In addressing even access to education and eliminating unethical practices in colleges, President Barrack Obama came up with an initiative dubbed "Race to the Top"("Higher Education"). This initiative aims to ensure equal access to education for all Americans despite their social class, race, or other demographic factors. Though not all states have implemented the program so far, there are plans to expand its reach; the ultimate goal being a limitless education to all. The image below illustrates the jurisdiction in which the initiative is operative;
As indicated in the diagram, a hefty amount of financial support to each state implementing the initiative has been the president’s decision. There are four core principles driving the program; helping students from middle classes access college education, uplifting the standards of community-based colleges, keeping education costs down through provision of finances to breach college expenses, and streamlining college policies and transparency.
Bill Clinton too was at the forefront in fostering higher education access to all Americans irrespective of demographic factors. Through his initiative "No Child Left Behind,' he made a decision to uplifting education standards in the US. The program is designed to do the following; provide students with loans at affordable interest rates to help them fund their higher education, improvement of teacher quality through sufficient provision of teaching resources and incentives, and provision of grants to colleges. The program is still in operation.

Ethical position, assumptions and consequences

The Assumption made is that the policies highlighted in President Obama's and Clinton's initiatives are being implemented in the way initially intended. If this is so, the ultimate consequences will be; increased education standards, elimination of admission bias, and elimination of policies such as legacy preferences.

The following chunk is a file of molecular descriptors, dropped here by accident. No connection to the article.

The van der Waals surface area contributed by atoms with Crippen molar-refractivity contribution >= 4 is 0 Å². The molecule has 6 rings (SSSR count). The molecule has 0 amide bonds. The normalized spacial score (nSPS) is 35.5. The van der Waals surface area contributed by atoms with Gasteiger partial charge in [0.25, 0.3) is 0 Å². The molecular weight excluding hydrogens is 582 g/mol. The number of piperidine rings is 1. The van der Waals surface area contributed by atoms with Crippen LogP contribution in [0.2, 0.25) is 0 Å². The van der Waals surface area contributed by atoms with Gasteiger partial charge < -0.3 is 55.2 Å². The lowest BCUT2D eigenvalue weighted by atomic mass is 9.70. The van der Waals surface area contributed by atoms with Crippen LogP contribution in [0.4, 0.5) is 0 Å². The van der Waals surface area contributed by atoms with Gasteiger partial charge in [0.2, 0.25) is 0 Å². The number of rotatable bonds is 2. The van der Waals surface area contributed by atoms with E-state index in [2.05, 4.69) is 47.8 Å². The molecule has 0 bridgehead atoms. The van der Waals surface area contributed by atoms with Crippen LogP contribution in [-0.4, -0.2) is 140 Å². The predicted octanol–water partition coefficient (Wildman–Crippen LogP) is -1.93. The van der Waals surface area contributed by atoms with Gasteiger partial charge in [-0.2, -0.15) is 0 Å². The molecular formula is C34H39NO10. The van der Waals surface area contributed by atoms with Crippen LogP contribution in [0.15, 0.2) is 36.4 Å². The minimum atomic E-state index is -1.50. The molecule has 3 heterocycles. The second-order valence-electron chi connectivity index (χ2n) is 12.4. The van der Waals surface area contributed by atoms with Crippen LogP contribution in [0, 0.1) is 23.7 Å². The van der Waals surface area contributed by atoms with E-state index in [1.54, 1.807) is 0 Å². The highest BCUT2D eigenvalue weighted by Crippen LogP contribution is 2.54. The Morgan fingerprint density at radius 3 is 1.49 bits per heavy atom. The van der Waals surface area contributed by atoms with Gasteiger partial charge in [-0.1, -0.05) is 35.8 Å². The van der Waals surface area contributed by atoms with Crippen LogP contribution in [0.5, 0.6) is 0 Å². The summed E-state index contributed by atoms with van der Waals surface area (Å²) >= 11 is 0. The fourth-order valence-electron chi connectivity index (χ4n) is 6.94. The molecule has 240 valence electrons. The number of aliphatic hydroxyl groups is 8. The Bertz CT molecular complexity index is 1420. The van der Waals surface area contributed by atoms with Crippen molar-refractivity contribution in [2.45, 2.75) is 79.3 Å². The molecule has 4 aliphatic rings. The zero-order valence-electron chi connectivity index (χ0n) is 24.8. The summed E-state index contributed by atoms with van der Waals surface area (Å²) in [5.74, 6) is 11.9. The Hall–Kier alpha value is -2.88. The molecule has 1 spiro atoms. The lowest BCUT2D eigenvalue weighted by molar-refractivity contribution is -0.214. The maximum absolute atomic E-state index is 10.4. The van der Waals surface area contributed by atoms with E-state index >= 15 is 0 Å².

The first article by Richard Kahlenberg was published on May 23, 2010 while Priya Natarajan’s "Want More Scientists? Turn Grade Schools into Laboratories” was published on 13th February, 2012. Each article has been revised and peer-reviewed twice since publication. The information is current considering the current issues witnessed in college education in the present society. Additionally, since the period from their publication to the present date is within ten years, the information therein is still applicable. The two authors highlight particular issues facing the education system in the US and the globe at large; this is the focus of my research. The links to each article are functional;
The intended audience is vast; students in colleges, educational administrators and governing bodies. The information fits my level; it’s not too elementary nor too advanced. I examined many sources before settling on this one since it fits in my theme appropriately.


The information presented by authors is from their own thoughts; personal opinions and experiences. They back up their opinions with sufficient evidence. The articles have been peer-reviewed, and the information contained therein relates well to my thoughts. The tone used is free from bias, and grammatical errors are almost zero.


The information is intended to inform rather than teach; though the authors do not declare a clear stand on this. The information is purely opinion; the point of view being subjective. The papers are devoid of institutional, religious, cultural and personal biases.


The ethical issues highlighted in the two articles examined include; uneven access to college and restriction in the choice of majors. The latter is, however, an indirect correlation. As solutions to these, decisions from other corporates should be incorporated into the education system; the ‘Race to the Top' initiative is a clear example.

Works Cited

"Five Myths about College Admissions,” Richard D. Kahlenberg, Washington Post: Breaking News, World, US, DC News & Analysis. N.p., n.d. Web. 31 Mar. 2015.
"Higher Education." The White House. N.p., n.d. Web. 31 Mar. 2015.
"Want More Scientists? Turn Grade Schools into Laboratories: Priya Natarajan |" N.p., n.d. Web. 31 Mar. 2015.